Lewis undergoes complex surgery for broken femur



Lewis spent the weekend of November 10-12 at Dr. Justin Janssen’s in Sheridan, Indiana. Dr. Janssen kept Lewis comfortable and on mild pain killers, while Lewis negotiated his surroundings on three legs. On November 13, we transported Lewis to Dr’s Toni and Gary Cotton of Findley, Ohio. They examined the x-rays and felt that they could do a successful repair of the rear femur, using a human plate.On the evening of November 14, Lewis underwent surgery. The break proved to be far more damaging than the x-rays showed. The bone was split longitudinally. Three veterinarians and assistance from the local hospital were called upon. Lewis weathered the surgery well, and as of morning of November 15, was reported to be able to stand. He is eating and accepting the affection of the veterinary clinic. His prognosis is currently very good. He will be moved later to Dr. Toni Cotton’s farm for a more comfortable stay until we take him back home.

Thank you to everyone for their help and support during this crisis! Starting with our farm sitters, to the veterinarians and all the folks at the ALSA National, our heartfelt thank you for helping us and our llamas get through this ordeal!

Our farm sitters David and Colleen, upon finding the melee of several adult males mixed in with our females and crias, had to individually catch and coral the would-be studs. They lifted Lewis into their minivan for a ride to our vet, an hour away. They waited for our return from Missouri and had a long night that lasted into the wee hours of the morning, making sure all the llamas were safe and accounted for. We don’t know what we would have done without their help at this most critical time!

Thank you to our long-time veterinarian, Dr. Justin Janssen for taking in Lewis during the late evening and caring for him all weekend until our return. We knew he was in the best of hands!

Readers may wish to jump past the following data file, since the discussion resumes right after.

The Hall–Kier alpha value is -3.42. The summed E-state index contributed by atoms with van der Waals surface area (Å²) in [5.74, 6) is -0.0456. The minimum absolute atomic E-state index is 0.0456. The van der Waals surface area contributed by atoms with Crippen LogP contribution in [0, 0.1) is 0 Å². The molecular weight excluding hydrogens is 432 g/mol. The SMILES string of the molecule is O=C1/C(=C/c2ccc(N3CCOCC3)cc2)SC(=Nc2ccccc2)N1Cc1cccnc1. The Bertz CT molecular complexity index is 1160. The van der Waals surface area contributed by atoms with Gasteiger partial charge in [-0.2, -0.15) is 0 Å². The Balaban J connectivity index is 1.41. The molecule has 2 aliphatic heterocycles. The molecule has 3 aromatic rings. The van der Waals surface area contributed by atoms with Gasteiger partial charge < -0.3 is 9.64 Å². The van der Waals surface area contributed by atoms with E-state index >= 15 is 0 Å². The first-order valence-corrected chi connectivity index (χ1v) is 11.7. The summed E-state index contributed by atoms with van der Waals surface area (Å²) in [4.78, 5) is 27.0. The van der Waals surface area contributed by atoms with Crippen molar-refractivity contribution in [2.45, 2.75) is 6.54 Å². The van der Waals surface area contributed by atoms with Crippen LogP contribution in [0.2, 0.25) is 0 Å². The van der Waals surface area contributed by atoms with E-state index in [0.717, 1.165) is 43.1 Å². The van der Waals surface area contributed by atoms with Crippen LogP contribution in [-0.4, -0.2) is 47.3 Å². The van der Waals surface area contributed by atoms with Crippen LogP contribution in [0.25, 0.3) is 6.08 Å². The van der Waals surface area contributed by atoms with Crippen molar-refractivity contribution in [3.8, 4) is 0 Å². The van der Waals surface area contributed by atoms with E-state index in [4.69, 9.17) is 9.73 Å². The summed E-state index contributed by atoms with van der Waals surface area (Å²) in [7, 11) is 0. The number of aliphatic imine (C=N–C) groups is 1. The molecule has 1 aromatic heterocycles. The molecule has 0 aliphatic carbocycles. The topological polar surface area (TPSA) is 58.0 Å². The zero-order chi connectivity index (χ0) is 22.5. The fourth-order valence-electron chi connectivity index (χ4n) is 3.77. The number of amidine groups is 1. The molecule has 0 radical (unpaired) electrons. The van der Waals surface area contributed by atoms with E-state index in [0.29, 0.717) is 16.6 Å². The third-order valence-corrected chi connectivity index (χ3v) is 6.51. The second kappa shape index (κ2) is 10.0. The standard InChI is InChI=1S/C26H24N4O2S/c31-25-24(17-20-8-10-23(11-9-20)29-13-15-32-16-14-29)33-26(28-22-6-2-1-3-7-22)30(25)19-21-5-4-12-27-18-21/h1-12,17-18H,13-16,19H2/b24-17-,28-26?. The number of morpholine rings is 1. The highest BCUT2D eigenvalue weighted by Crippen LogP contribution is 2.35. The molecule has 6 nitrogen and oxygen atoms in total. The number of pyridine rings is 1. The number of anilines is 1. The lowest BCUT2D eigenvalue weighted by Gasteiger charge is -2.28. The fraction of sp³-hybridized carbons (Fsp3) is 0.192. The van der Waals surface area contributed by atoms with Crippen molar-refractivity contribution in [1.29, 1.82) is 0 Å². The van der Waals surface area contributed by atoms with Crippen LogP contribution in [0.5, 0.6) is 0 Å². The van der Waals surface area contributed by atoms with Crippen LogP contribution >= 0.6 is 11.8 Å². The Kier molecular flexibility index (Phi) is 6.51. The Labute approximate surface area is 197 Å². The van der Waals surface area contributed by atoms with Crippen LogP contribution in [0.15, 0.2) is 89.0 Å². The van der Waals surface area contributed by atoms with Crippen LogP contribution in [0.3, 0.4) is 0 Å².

Thank you to all the folks at the ALSA Nationals who unselfishly acted to assist us when we had to rush home, a drive of several hours that could easily preclude our ability to either care for or show our llamas in Columbia. Our friends instantly chipped in to feed and care for our llamas, and made arrangements to groom them before the show and be sure that each llama had a handler to go into the show ring in the event that we could not return in time. Show management and people who found out about our situation all helped, and as we left Missouri to head for home, we knew our animals were in good hands! 4H youth had even been contacted to help out if necessary. We even had an offer to bring our llamas back home to us, in case we could not return that weekend. What a relief to not have to worry about them as we faced the long trip home to unknown damage.

When we returned to the show grounds Saturday morning after hours of driving and a sleepless night, our stalls were clean, and animals ready for the last minute touch ups to enter the show ring. We are truly indebted to the efforts of many people who jumped in to take care of our animals; some friends that we had known and others that we would make the acquaintance of that weekend! Thank you! When people say that llama folks are the greatest, they really mean it!

And lastly, thank you to Dr’s Toni and Gary Cotton for doing the surgery on Lewis. Your willingness to undertake this difficult task in only matched by Lewis’ courage through all he has been through. Our trust in your capabilities has been repaid many times over.

Comments are closed.